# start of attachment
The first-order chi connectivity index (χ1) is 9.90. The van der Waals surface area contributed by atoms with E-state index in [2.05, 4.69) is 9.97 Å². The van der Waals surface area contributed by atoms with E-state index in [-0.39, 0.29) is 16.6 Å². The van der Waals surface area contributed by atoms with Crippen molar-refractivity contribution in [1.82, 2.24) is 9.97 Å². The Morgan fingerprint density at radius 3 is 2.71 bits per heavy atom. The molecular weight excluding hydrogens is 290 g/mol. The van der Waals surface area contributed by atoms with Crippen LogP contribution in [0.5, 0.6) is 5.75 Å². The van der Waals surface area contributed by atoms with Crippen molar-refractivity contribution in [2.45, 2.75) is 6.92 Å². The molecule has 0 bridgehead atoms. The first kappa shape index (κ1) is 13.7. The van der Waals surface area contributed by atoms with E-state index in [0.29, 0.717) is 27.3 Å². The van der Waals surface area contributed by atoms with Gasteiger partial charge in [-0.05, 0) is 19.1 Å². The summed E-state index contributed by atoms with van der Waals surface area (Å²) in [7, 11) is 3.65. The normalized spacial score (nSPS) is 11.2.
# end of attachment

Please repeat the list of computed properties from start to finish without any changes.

The first-order chi connectivity index (χ1) is 9.90. The van der Waals surface area contributed by atoms with E-state index in [2.05, 4.69) is 9.97 Å². The van der Waals surface area contributed by atoms with E-state index in [-0.39, 0.29) is 16.6 Å². The van der Waals surface area contributed by atoms with Crippen molar-refractivity contribution in [1.82, 2.24) is 9.97 Å². The Morgan fingerprint density at radius 3 is 2.71 bits per heavy atom. The molecular weight excluding hydrogens is 290 g/mol. The van der Waals surface area contributed by atoms with Crippen LogP contribution in [0.5, 0.6) is 5.75 Å². The van der Waals surface area contributed by atoms with Crippen molar-refractivity contribution in [2.45, 2.75) is 6.92 Å². The molecule has 0 bridgehead atoms. The first kappa shape index (κ1) is 13.7. The van der Waals surface area contributed by atoms with E-state index in [0.29, 0.717) is 27.3 Å². The van der Waals surface area contributed by atoms with Gasteiger partial charge in [-0.05, 0) is 19.1 Å². The summed E-state index contributed by atoms with van der Waals surface area (Å²) in [7, 11) is 3.65. The normalized spacial score (nSPS) is 11.2.